Journal of Gynecologic Oncology 04/2013; 24(2):108-13. DOI:10.3802/jgo.2013.24.2.108 · 2.49 Impact Factor
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    • "Beginning in 2002, they gradually replaced cisplatin and 5-FU with weekly cisplatin. The reason was weekly cisplatin chemotherapy had less toxicity (Rose et al., 2007). Platinum-based chemotherapy includes cisplatin, carboplatin and nedaplatin. "
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    ABSTRACT: Aims: To evaluate the adverse effect and survival outcome of weekly and triweekly cisplatin with radiotherapy in treatment of cervical cancer. Methods: After an extensive literature search between 1995-2011,we analyzed 7 studies to compare weekly cisplatin and triweekly cisplatin combined radiotherapy. Results: Our analysis established that weekly cisplatin has a lower risk of hematologic toxicity than triweekly cisplatin with concurrent radiotherapy in the treatment of cervical cancer. However, there were no differences in progression free survival and overall survival between weekly cisplatin and triweekly cisplatin (p>0.05). Conclusions: Weekly cisplatin combined with concurrent radiation has lower risk in hematologic toxicity than triweekly cisplatin, but does not improve survival. Triweekly cisplatin treatment has longer intervals and is therefore more convenient. Clinicians and patients can choose either weekly cisplatin or triweekly cisplatin combined radiotherapy for cervical cancer.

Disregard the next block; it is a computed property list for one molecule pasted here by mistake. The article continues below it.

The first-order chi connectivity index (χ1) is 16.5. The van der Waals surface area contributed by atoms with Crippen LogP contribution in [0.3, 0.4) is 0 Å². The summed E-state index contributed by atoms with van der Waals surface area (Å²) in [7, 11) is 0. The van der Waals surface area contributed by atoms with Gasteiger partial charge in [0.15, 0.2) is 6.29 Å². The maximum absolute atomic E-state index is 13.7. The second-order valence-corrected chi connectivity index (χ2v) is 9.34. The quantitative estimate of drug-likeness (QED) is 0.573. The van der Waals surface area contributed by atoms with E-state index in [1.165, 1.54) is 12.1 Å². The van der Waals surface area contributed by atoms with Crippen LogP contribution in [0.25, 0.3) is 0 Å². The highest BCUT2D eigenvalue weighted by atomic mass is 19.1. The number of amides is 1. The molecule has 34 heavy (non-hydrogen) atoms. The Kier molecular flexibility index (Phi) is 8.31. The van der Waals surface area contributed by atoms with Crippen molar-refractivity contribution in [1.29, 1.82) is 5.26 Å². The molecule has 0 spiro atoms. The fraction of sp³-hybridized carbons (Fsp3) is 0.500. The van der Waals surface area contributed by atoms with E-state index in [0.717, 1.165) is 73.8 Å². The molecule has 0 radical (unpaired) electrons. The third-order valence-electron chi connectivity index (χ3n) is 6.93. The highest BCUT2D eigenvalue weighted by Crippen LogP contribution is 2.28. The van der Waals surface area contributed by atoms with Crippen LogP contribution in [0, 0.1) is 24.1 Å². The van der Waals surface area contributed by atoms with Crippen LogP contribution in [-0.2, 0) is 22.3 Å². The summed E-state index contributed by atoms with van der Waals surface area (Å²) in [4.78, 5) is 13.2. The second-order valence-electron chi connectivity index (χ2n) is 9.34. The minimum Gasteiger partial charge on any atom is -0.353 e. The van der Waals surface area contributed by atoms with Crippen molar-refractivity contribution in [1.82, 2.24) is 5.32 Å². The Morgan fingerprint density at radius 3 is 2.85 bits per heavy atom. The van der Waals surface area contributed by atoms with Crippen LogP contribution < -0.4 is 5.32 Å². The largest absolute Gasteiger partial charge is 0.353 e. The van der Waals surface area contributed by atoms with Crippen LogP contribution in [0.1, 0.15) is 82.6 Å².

Asian Pacific journal of cancer prevention: APJCP 09/2012; 13(9):4301-4. DOI:10.7314/APJCP.2012.13.9.4301 · 2.51 Impact Factor